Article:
Cognitive Computing Systems: As They Shall Reason

As computer learning capabilities grow, they will become co-collaborators with humans.
Grady Booch, IBM Fellow

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During World War II, Vannevar Bush served as director of the U. S. Office of Scientific Research and Development (OSRD), from which arose projects ranging from the very pragmatic (such as the proximity fuse), to the speculative (the ENIAC comes to mind), to the profound (namely, the Manhattan Project). After the war, Bush turned his attention to the opportunities of leveraging the scientific infrastructure that was born in conflict to the needs of a world at relative peace. In 1945, in The Atlantic, Bush published "As We May Think" in which he described the Memex. As he wrote, "The world has arrived at an age of cheap complex devices of great reliability; and something is bound to come of it."

Indeed, much has come of it. Bush's vision laid the foundation for the fundamental mechanisms of the Web, and his work helped set into motion much of what constitutes modern computing. Were he with us today, I think he would be astonished to discover just how far computing has come, and just how much it has woven itself into the world.

And, we are just beginning.

A generation is now with us who has been born digital, and does not know a world before the Internet or the personal computer or the smart phone. This is a world possessing abundant computational power, with systems that never forget and connectivity that binds us in many ways, sometimes beyond our choice. As a result, we are faced with exquisite opportunity to use those digital inventions for the advancement of the human spirit.

Bush went on to say that "...but creative thought and essentially repetitive thought are very different things. For the latter there are, and may be, powerful mechanical aids Man cannot hope fully to duplicate this mental process artificially."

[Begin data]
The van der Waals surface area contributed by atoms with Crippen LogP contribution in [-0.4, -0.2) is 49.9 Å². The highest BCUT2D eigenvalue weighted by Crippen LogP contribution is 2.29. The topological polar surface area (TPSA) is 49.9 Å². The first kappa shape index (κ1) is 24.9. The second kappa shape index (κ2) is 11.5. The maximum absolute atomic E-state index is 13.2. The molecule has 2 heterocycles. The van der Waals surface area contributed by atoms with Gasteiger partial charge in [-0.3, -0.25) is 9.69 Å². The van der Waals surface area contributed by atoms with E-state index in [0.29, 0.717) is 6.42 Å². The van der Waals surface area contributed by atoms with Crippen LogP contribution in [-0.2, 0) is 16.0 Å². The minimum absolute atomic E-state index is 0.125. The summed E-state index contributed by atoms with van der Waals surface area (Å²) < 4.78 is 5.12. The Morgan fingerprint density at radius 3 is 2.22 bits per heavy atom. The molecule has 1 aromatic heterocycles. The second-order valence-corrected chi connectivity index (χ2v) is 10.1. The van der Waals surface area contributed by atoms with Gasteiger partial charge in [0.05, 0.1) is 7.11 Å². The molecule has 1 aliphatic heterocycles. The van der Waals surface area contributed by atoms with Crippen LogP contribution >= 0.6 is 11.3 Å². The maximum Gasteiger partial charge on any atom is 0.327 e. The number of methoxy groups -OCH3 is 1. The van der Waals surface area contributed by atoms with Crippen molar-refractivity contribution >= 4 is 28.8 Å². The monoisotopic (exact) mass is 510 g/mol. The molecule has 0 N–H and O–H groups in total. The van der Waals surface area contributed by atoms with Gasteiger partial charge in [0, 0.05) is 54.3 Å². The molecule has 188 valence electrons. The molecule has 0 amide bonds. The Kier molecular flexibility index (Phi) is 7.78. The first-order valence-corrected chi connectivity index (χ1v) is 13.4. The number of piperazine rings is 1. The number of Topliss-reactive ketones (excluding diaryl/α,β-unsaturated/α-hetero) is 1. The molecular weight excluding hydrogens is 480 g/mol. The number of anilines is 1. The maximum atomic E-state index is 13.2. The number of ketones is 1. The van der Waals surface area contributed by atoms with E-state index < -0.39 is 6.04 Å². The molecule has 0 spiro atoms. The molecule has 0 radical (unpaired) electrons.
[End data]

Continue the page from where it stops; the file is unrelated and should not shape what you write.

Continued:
In many ways, the earliest generations of computing technology were focused on these tedious, repetitive tasks as led by the needs of commerce and industry. Later generations -- the minicomputer, the personal computer, and now the mobile computer -- changed the playing field, indeed, the world, entirely. Now, we are faced with computing systems that have woven themselves so intimately into our lives and our societies that we require them to be far more than just very fast and reliable substitutes for calculation. We desire they become our assistants, our helpmates, our partners. The clear and present reality of big data makes this even more urgent: so many elements of the world are connected in so many ways and in the process generating so much raw information that it is impossible for any human to metabolize it. As Douglas Rushkoff describes it, this is the problem of present shock.

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As such, we see the rise of what some call cognitive computing. Now, the journey toward an artificial intelligence has been part of our mythology and our science for many years, but this seems to be something subtly different. We don't necessarily seek sentient computers, but rather we seek software-intensive systems that can reason, and that can attend to information that is ambiguous, self-contradictory or fragmented. We also don't expect them to be disembodied: they must sense and act in the physical world. This is the context that a human faces, but with clear differences: the human possesses feelings, goals, and values; while the machine is tireless, is capable of absorbing far more information, and can do so astonishingly fast.

Big data offers a use case that is forcing us to come to grips with how we might build such systems. Since the era of knowledge engineering systems a few decades ago, computer science has advanced considerably, and rather than using purely symbolic approaches, has found ways that are more heuristic, based more on probabilities, and able to learn. While the victory of Watson in Jeopardy! over human champions was impressive, the more important victory is that we know have a solid architectural foundation on which to apply those ideas to a vast set of domains.

Yes, we have just begun. And with this next generation of computing, they shall reason with us and in so doing become our co-collaborators.

About the author of this Post

Grady Booch, IBM Fellow
Grady Booch is a world-renowned computer scientist who is recognized for his innovative work in software engineering. Booch is an IBM Fellow -- IBM’s highest technical position -- and serves as Chief Scientist at IBM Research. 
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